At peak, there were over 10,000 installed systems running in the mid-1960s. The IBM 1401 was withdrawn in February 1971. During its lifetime about 20,000 total systems were manufactured, making the IBM 1401 one of IBM's most successful products.

Major software on the 1401 included a simple assembler called the Symbolic Programming System (SPS) and a more advanced form of assembler, Autocoder. The only high-level language in common use was the RPG (Report Program Generator) language, a declarative language primarily for specifying accounting reports still in use on IBM's midrange AS/400. Fortran was available for systems containing at least 8000 memory locations and the optional hardware unit for multiplication and division and is described in an appendix of John A. N. Lee's 1968 book The Anatomy of a Compiler; the Fortran compiler, to generate code for small memories, used a pioneering form of interpreted "p-code" although, of course, its programmers had no name for what it is that they did.

Elements within IBM, notably John Haanstra, an executive in charge of 1401 deployment, supported its continuation in larger models for evolving needs but the 1964 decision at the top to focus resources on the System/360 ended these efforts rather suddenly. Nonetheless, to preserve customer investment in 1401 software, IBM pioneered a use of microcode in the form of ROM which caused 360 models to emulate 1401 instructions well into the modern era... in some cases, perhaps, until Y2K efforts caused the still-running 1401 code to be rewritten.

Notable installations included a high end 1440 at the Chicago police department installed by reformist superintendant Orlando Wilson in the early 1960s. During the 1970s, many installations in India used the 1401 and some of today's Indian software entrepreneurs started on this machine.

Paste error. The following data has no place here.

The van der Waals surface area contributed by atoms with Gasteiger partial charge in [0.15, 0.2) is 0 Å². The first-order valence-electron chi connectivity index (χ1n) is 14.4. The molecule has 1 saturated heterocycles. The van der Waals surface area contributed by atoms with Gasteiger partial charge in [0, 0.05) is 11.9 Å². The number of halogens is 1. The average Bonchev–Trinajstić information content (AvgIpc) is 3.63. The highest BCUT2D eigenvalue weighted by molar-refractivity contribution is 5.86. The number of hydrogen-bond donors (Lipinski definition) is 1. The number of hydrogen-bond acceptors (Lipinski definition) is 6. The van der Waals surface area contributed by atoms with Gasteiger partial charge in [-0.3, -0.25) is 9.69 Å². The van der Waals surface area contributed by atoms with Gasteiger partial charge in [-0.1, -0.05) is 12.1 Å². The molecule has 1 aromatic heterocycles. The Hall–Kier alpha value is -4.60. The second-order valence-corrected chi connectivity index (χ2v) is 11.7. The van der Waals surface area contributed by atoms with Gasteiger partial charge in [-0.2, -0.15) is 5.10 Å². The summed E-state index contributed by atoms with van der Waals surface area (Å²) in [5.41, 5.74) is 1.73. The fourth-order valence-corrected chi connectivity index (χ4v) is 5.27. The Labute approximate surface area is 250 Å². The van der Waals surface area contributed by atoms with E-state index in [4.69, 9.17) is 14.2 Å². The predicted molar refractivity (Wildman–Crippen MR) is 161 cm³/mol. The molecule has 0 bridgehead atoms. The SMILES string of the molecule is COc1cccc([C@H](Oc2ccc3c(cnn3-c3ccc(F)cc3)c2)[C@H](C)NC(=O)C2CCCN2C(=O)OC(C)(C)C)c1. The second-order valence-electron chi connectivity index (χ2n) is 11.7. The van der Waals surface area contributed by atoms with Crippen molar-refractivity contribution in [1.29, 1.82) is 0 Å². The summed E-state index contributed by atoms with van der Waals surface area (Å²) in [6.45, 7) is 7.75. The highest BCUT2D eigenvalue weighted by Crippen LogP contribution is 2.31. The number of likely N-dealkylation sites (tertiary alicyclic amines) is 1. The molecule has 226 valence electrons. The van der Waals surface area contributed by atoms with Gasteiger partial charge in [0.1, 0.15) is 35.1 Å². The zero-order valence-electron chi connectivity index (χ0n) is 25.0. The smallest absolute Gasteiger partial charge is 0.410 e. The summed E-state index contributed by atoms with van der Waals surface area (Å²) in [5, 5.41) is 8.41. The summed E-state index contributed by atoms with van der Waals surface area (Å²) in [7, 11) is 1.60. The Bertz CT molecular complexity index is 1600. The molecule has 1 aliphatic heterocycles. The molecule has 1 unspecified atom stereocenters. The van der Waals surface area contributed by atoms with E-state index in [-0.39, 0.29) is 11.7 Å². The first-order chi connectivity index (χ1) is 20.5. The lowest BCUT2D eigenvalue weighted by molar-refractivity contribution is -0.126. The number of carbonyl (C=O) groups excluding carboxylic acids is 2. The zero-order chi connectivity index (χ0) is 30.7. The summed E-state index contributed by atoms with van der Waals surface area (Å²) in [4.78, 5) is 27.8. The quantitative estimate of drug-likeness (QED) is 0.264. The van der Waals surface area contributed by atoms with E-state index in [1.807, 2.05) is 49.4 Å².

An extant 1401 is being restored to operation at this writing at the Computer History Museum in Mountain View, California, complete with the old "false floor" of the mainframe era, used to hide cabling.

Announced as marginal, and for the simple accounting of midrange companies and as a sort of slave print server to the IBM 7090, the 1401 (like many other platforms before it and since) attracted its own hard core of devoted followers, who could see that although marketed as limited in function, the 1401 was in logical terms a real computer, whose secrets could be unlocked by people sufficiently patient to understand its arcane addressing scheme, and to devise ways around its limitations.

Character and Op codes

The table below is listed in Character Collating Sequence.

BCD Character Print-A Print-H  Card  BCD Operation Definition & Notes
Blank       C          
. . . 12-3-8  BA8 21 Halt  
) 12-4-8 CBA84   Clear Word Mark Lozenge
[     12-5-8  BA84 1    
<     12-6-8  BA842    Less Than
    12-7-8 CBA8421   Group Mark
& & + 12 CBA        
$ $ $ 11-3-8 CB 8 21    
* * * 11-4-8  B 84      
]     11-5-8 CB 84 1    
 ;     11-6-8 CB 842     
Δ     11-7-8  B 8421   Delta (Mode Change)
- - - 11  B         
/ / / 0-1 C A   1 Clear Storage  
, , , 0-3-8 C A8 21 Set Word Mark  
% % ( 0-4-8   A84   Divide Optional special feature.